Today’s image is of a picture that was stolen March 18, 1990, in one of the largest art heists in history. It has never been recovered. If it could be recovered from wherever it is, it would be a day of rejoicing for me and art lovers around the world. I suspect it is now in a private collection, somewhere. Perhaps it is being passed off as a copy, or perhaps it is in a hidden room full of stolen art.
It is a terrible thing when art is looted and stolen from its rightful owners. When art is stolen from a musem, it is stolen from the world. I wish the stings of a thousand fleas on the people who paid to acquire the paintings stolen that night.
Christ in the Storm on the Sea of Galilee was painted during one of the happiest years of Rembrandt van Rijn’s turbulent life and depicts the miracle of Jesus calming the storm on the Sea of Galilee. A devout Christian, Rembrandt painted it from the description of the event as reported by the Apostle Mark, in the fourth chapter of his Gospel. As far as is known, it is the only seascape Rembrandt ever painted.
Constantijn Huygens, the father of Dutch mathematician and physicist Christiaan Huygens, had seen Rembrandt’s talent and helped him gain important commissions from the Court of The Hague. Many of his best religious paintings date from the years during which he had the favor of both Huygens and Prince Frederick Hendrick.
At the end of 1631, Rembrandt had moved to Amsterdam. The city was becoming the new business capital of the Netherlands, so there was great opportunity there for artists. In Amsterdam, Rembrandt had begun to paint portraits for the first time, and by 1633, his work was in high demand. His religious paintings and history paintings were also receiving the highest praise.
At first, he lived with an art dealer, Hendrick van Uylenburgh, which was where he met Hendrick’s cousin, Saskia van Uylenburgh. During 1633, the year in which Christ on the Sea of Galilee was painted, he was courting Saskia, hoping to marry her. He was earning a good income as a portraitist, and a bright future loomed. He must have felt in many ways as if he had the world by the tail.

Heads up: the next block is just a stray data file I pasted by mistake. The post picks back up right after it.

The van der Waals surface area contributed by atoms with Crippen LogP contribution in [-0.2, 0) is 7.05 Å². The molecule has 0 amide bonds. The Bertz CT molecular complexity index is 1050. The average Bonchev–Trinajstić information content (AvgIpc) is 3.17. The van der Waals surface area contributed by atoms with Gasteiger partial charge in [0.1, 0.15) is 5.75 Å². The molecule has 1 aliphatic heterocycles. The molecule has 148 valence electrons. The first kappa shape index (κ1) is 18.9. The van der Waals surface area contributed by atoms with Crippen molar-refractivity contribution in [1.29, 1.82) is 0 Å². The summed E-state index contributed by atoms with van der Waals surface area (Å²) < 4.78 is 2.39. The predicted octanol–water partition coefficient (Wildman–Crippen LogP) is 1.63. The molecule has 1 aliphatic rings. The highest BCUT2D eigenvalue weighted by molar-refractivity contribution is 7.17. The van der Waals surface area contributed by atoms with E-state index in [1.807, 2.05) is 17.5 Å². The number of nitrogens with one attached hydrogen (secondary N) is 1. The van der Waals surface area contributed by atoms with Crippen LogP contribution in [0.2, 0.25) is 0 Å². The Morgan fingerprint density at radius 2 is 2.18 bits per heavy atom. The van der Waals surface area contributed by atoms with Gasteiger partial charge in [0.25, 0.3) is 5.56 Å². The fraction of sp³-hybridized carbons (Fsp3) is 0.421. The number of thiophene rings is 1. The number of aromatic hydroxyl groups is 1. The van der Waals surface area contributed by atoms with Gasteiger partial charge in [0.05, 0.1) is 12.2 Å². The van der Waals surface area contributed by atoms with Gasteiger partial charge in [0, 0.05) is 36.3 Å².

What I love about this painting:
Rembrandt’s colors are vivid, standing out against the darkness of the storm. An entire story is captured in this image. The sea is terrifying, monstrous waves battering the ship, men panicking, trying to gain control. The terror of the event is clearly shown, and you feel fear for the men too. In the midst of chaos, Jesus awakes, calm despite the panic around him. Each face has a different expression, and one, a man holding a rope in one hand and pressing his cap to his head with the other, looks directly at us—Rembrandt himself.
The Gospel of Mark records the incident:
He woke up and rebuked the wind, and said to the sea, “Peace! Be still!” Then the wind ceased, and there was a dead calm. He said to them, “Why are you afraid? Have you still no faith?” And they were filled with great awe and said to one another, “Who then is this, that even the wind and the sea obey him?
Rembrandt, a frail man but a devout believer, lived the story as he painted it, as do all good storytellers.
About the theft, via Wikipedia:
On March 18, 1990, 13 works of art valued at a combined total of $500 million were stolen from the Isabella Stewart Gardner Museum in Boston. In the early hours, guards admitted two men posing as police officers responding to a disturbance call. Once inside, the thieves tied up the guards and over the next hour committed the largest-value recorded theft of private property in history. Despite efforts by the Federal Bureau of Investigation (FBI) and multiple probes around the world, no arrests have been made, and no works have been recovered.
The stolen works had originally been purchased by art collector Isabella Stewart Gardner (1840–1924) and intended to be left on permanent display at the museum with the rest of her collection. Since the collection and its layout are permanent, empty frames remain hanging both in homage to the missing works and as placeholders for their potential return. Experts are puzzled by the choice of paintings that were stolen, especially since more valuable artwork was left untouched. Among the stolen works was The Concert, one of only 34 known works by Vermeer and thought to be the most valuable unrecovered painting, valued at over $200 million.[when?] Also missing is The Storm on the Sea of Galilee, Rembrandt‘s only known seascape. Other works by Rembrandt, Degas, Manet, and Flinck were also stolen.
Christ in the Storm on the Sea of Galilee by Rembrandt van Rijn
- Artist: Rembrandt (1606–1669)
- Genre: religious art
- Date: 1633
- Medium: oil on canvas
- Dimensions: Height: 160 cm (62.9 ″); Width: 128 cm (50.3 ″)
- Current Location: Unknown
Sources and Attributions:
Wikimedia Commons contributors, “File:Rembrandt Christ in the Storm on the Lake of Galilee.jpg,” Wikimedia Commons, the free media repository, https://commons.wikimedia.org/w/index.php?title=File:Rembrandt_Christ_in_the_Storm_on_the_Lake_of_Galilee.jpg&oldid=341966464 (accessed April 4, 2019).
Wikipedia contributors, “Calming the storm,” Wikipedia, The Free Encyclopedia, https://en.wikipedia.org/w/index.php?title=Calming_the_storm&oldid=882782126 (accessed April 4, 2019).
The Isobel Stewart Gardner Museum, CHRIST IN THE STORM ON THE SEA OF GALILEE, 1633, https://www.gardnermuseum.org/experience/collection/10953 (accessed April 4, 2019).